Heaven, one of Europe’s definitive gay discos, is a wild show that keeps busy until 5 in the morning. Ku Bar is fun and stylish, catering to a stand-and-model under-30s set, while G-A-Y Bar is Soho’s premier see-and-be-seen hangout—lesbians tend toward the intimate basement lounge, while the other three floors draw a mix of women and men. It can get a bit touristy here, but that also means it’s an easy place to meet folks visiting London from all over the world. At G-A-Y Bar, you can learn the latest about upcoming G-A-Y Club parties—these wildly popular events take place several days a week (usually Monday, Thursday, Friday, and Saturday) at the London Astoria nightclub on Charing Cross Road.
Candy Bar is Soho’s most inspired lesbian hangout, offering up a good mix of music, drinks, and entertainment, including strippers. On Wardour Street, stop by the Duke of Wellington pub to check out the multi-generational, mixed-gender bunch of revelers. Edge is a distinctively decorated (note the huge fish tank as well as a baby grand piano) four-story club overlooking Soho Square and drawing a fairly professional bunch of women and men. If it’s cabaret you’re into, check out 79 Charing Cross Road, which presents popular piano entertainment nightly and also has a popular open-mic night on Sundays.
Bears and dressed-down types, mostly ages 35 and older, pack into Comptons of Soho—head for the cozy upstairs lounge if you’re looking for a quiet spot to chat with a new friend, or join the masses outside on the sidewalk, smoking up a storm (London bars are smoke-free inside). Across the street from Comptons, the Admiral Duncan has been a fixture in Soho for years, and it remains a friendly, attitude-free place to mix with locals of all ages.
Other Soho gay bars of note include Barcode, with its busy downstairs dance floor, a cruisy male crowd, and comedy shows on Tuesday nights; and Village Soho, a hip and energetic spot known for its buff go-go boys. Rupert Street is an unpretentious and friendly gay pub serving drinks and reasonably good pub food, from burgers to traditional sticky toffee pudding. It’s a bit airier and less stuffy than some of its neighbors, and it draws a convivial all-ages bunch.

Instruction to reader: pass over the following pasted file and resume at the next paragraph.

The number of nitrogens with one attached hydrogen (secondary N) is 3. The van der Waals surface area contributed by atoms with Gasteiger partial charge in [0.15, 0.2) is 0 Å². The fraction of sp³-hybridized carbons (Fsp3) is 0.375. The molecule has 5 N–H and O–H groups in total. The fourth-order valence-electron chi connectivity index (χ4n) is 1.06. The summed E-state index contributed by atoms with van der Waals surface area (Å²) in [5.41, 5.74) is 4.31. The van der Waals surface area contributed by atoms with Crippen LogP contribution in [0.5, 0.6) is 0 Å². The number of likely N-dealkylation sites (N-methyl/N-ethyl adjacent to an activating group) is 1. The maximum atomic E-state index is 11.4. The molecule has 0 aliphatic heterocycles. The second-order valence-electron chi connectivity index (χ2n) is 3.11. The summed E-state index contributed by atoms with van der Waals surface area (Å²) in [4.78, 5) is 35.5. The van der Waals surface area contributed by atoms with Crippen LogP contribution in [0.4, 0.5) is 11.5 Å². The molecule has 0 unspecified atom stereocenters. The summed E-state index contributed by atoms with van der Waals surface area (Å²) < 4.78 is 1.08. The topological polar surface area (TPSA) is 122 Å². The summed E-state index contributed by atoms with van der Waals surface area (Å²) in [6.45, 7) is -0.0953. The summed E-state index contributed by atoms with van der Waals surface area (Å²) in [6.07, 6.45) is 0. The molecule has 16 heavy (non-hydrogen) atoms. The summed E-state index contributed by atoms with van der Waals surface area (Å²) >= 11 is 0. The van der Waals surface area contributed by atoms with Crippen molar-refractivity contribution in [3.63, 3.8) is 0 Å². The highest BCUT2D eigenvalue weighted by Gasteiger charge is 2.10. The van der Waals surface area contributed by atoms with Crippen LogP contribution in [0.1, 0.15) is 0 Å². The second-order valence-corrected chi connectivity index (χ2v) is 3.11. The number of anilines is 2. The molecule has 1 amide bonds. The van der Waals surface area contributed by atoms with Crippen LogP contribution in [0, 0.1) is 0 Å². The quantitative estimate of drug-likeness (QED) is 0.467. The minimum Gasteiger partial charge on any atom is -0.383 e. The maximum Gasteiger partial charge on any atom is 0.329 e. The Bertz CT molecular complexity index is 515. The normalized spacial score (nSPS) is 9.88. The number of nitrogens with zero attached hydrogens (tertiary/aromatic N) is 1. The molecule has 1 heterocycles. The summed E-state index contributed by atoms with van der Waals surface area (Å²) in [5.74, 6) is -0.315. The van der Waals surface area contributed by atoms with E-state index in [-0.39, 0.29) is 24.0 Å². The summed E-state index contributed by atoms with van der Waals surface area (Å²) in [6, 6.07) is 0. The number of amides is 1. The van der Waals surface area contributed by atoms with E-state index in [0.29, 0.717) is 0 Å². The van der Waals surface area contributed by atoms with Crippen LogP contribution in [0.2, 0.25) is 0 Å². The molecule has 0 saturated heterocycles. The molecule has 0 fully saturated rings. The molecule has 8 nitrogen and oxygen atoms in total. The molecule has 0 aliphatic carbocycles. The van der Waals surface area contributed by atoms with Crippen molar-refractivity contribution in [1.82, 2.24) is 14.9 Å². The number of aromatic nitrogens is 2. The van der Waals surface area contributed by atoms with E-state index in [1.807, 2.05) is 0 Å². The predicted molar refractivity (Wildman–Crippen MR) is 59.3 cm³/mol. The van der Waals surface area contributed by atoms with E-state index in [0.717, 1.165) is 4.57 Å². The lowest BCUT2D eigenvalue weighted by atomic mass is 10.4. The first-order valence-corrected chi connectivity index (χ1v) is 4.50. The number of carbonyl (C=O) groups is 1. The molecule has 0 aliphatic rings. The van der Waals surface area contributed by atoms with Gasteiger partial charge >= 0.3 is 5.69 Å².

The neighborhood may have lost its reputation for hardcore adult entertainment, but Soho still has a number of boutiques selling gay fashion and underwear, adult movies and mags, and various Pride novelties and gifts—definitely check out Boy on Old Compton Street and Prowler on Brewer Street for the best selection of these items.
Soho doesn’t have much in the way of accommodations, but you will find one gay-popular gem, Hazlitt’s, set along trendy Frith Street. The smartly decorated, mid-priced boutique hotel occupies three adjoining Georgian houses. Guest rooms are decorated with gilt-frame paintings, four-poster beds, and unfussy but elegant antiques, along with such modern touches as flat-screen TVs and free Wi-Fi. The hotel is named for early 19th-century essayist (and confidant of the gay poet Byron) William Hazlitt, who lived and died in one of the terraced homes that make up the hotel.
Another fine option is the Soho Hotel, a sophisticated 91-room property just off Dean Street that occupies a soaring loft-style brick building. Rooms have high ceilings and huge windows, and some have terraces overlooking the neighborhood. The hotel’s swish Refuel Bar & Restaurant serves very good mod-British fare, such as roast monkfish with olive-tomato salsa, and a salad of shaved fennel, feta, bacon, and chives.
For sheer luxury and supremely personal service, it’s hard to beat the Radisson Edwardian Mayfair, a sleekly restored 1927 grande dame that’s a favorite of celebrities and discerning travelers in the know. The swank suites with ornate design themes are a big draw, but even the standard rooms here are spacious and sumptuously furnished—the hotel is in ritzy Mayfair, an easy walk to Soho nightlife. If the nonstop revelry and merriment of Soho proves a bit exhausting to you, this discreet property on a quiet lane near leafy Green Park may just be the perfect place to rest your head each evening.
Andrew Collins is the author of Fodor’s Gay Guide to the USA and eight additional travel guides. He can be reached care of this publication or at [email protected]
The Little Black Book
Bar Shu (www.bar-shu.co.uk).
Boheme Kitchen (www.bohemekitchen.co.uk).
Candy Bar (www.thecandybar.co.uk).
Comptons of Soho (www.comptons-of-soho.co.uk).
First Out (www.firstoutcafebar.com).
G-A-Y Bar (www.g-a-y.co.uk/bar.asp).
G-A-Y Club (www.g-a-y.co.uk).
Ku Bar (www.ku-bar.co.uk).
London Theatre Guide (www.londontheatre.co.uk).
Patisserie Valerie (www.patisserie-valerie.co.uk).
Radisson Edwardian Mayfair (www.radissonedwardian.com/londonuk_mayfair).
Rupert Street (www.rupertstreet.com).
79 Charing Cross Road (www.79cxr.co.uk).
Soho Hotel (www.firmdale.com).
Visit London’s official Gay and Lesbian Guide (www.visitlondon.com/people/gay).